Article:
We currently use quite a few AWS services and use AWS X-ray for distributed tracing. It has worked very well given that it provides an easy mechanism to record traces, visualise calls across services and analyse issues across distributed applications. It has SDKs for several languages which makes the integration trivial.
X-ray lets us filter traces by latency, status codes, failure/error and a lot more.
Trace Inbound HTTP Calls
We can easily configure the SDK middleware to intercept inbound requests. This adds basic information to the trace which includes the HTTP method, timing and a few more HTTP headers. The segment name can be configured to respect the Host header. The alternative is to specify a static name for the node.
We can also force sampling by passing a custom header with the request X-Amzn-Trace-Id with the value as Sampled=1 . This feature isn’t documented but the SDK libraries typically look for this header in the incoming request.
Override Sampling Rules
By default, the first request every second and 5% of any additional requests are sampled. However if we have certain routes which are triggered less often but are important to monitor, we can tweak the sampling rules based on url pattern, service_name and http method. We use this to increase the sampling to 100% for important low traffic integration endpoints. See https://docs.aws.amazon.com/xray/latest/devguide/xray-sdk-nodejs-configuration.html#xray-sdk-nodejs-configuration-sampling for an example in NodeJS.
With 2.0.0 version of the X-Ray SDKs, the sampling rules can now be managed from the web console itself allowing us to tweak the rules on runtime without redeploying the application.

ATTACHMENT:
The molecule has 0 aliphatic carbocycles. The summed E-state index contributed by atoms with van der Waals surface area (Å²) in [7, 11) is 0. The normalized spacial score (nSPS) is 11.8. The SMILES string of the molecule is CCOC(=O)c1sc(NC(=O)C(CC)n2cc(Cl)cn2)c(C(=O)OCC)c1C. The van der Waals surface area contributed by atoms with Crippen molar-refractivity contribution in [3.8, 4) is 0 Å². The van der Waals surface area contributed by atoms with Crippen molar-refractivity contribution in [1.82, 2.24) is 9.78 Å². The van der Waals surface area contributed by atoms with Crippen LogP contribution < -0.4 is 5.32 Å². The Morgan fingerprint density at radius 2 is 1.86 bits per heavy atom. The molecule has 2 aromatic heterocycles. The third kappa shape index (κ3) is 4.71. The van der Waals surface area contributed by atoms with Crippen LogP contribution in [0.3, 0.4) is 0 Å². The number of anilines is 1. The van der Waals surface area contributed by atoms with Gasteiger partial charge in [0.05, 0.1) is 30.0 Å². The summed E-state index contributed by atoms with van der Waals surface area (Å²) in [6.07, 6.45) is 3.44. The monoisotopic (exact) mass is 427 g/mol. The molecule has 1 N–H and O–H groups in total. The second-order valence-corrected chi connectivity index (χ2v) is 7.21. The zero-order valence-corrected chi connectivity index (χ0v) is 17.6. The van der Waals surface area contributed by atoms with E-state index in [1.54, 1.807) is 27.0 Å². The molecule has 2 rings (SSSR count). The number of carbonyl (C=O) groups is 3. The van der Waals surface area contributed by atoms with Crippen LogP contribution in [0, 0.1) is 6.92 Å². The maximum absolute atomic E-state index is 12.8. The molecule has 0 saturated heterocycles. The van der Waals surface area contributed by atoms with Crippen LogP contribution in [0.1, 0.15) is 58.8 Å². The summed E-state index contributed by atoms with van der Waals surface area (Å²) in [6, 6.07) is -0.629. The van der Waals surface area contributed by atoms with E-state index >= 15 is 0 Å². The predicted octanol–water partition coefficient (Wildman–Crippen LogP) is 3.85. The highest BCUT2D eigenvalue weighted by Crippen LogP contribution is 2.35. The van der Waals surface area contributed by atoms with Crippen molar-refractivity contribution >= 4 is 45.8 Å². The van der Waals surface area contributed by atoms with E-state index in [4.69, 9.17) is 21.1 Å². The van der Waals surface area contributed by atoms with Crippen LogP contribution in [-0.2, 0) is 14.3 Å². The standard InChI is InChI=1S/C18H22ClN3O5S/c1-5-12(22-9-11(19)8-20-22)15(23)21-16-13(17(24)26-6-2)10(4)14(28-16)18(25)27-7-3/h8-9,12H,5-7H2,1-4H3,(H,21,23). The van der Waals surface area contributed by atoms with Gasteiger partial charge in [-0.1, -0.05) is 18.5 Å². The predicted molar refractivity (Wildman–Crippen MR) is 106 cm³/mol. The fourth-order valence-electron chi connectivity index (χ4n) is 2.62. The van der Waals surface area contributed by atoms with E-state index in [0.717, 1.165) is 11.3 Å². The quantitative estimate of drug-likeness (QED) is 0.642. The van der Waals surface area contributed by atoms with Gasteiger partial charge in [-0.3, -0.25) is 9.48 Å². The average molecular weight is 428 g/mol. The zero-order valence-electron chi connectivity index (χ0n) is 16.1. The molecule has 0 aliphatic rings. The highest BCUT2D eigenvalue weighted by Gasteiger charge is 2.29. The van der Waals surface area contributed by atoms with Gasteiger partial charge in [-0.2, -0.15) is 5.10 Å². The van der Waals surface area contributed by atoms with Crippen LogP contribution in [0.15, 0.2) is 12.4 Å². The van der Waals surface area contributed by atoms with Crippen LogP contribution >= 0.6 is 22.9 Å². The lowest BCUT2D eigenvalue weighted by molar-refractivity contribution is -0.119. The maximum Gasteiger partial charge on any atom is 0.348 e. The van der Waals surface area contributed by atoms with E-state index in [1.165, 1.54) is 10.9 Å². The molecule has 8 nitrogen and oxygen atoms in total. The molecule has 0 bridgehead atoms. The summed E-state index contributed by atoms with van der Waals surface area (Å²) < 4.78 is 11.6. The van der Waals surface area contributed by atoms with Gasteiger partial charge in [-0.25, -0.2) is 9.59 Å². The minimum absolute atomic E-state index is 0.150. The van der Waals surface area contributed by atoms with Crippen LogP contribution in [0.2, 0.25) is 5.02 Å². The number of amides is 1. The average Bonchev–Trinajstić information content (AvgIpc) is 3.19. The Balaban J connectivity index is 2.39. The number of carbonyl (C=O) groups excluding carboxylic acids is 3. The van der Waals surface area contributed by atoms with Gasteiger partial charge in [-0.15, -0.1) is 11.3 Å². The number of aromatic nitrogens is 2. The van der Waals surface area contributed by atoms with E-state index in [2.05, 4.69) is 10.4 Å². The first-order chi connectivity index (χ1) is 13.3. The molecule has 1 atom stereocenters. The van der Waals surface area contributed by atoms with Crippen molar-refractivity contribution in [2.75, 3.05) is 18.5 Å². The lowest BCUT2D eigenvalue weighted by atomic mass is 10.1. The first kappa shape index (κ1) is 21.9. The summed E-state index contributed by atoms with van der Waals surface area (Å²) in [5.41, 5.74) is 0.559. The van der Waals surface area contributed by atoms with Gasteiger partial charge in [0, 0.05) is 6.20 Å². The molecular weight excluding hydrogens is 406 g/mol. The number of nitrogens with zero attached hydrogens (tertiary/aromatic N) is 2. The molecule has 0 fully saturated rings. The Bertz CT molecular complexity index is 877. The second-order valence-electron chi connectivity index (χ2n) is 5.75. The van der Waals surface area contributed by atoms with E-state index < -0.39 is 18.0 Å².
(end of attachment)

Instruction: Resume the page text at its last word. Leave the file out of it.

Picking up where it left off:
A maximum of 1000 traces can be seen at a time in the list view. The data is retained for one month and traces can be seen for a time window between 5 mins to 6 hours.
Trace Outbound HTTP Calls
Outbound HTTP calls from the application can be traced as a sub-segment. This allows us to easily trace requests which exceed a specified duration or have been failing with a particular status code. This usually involves replacing the http client with an equivalent instrumented client. See https://docs.aws.amazon.com/xray/latest/devguide/xray-sdk-nodejs-httpclients.html
Capture Custom Metadata Per Trace
Using the AWS X-ray SDK, we can add custom metadata and annotations.
The default X-ray HTTP instrumentation doesn’t log the query parameters. This can be easily incorporated in the application code by using some middleware/interceptor to add additional metadata attributes.
We use a custom requestId annotation which lets us map requests from X-ray to those in our logs. This helps us investigate the issue further.
Annotations are more powerful since they are searchable via filter expressions and also allow us to group the traces by an annotation. Metadata however are only displayed with each trace.
Capture Custom Sub-Segments
We use custom sub-segments to capture any background tasks executed in a separate thread. This makes it easy to visualise the time taken for background processing.
Trace calls to AWS Services
The X-ray SDK automatically captures calls to other AWS services. The attributes reported can be customised using a whitelist file. In our case, knowing the path to the S3 file is useful. This can be tweaked using the whitelist. E.g. https://github.com/aws/aws-xray-sdk-node/blob/master/packages/core/lib/resources/aws_whitelist.json which can be set from a TracingHandler. With X-ray 2.x versions of the Java SDK, the S3 file path is tracked automatically using the same mechanism.
SQL queries associated with an application can be traced by using an instrumented database client. We don’t use this currently but this can be quite useful.
Colorise the X-Ray Service map
Lastly, the default X-ray service map only highlights nodes for throttled/failed requests. We use a lot of AWS components and this makes it difficult to identify hot spots. I wanted a color scale depending upon requests/sec per node and so I ended up writing a Chrome extension for the same.
The service map currently cannot be combined with filter queries. This would have been quite useful to filter nodes only invoked in a particular flow/application.
Overall, AWS X-ray provides us with insights into our services without the hassles of maintaining the corresponding infrastructure.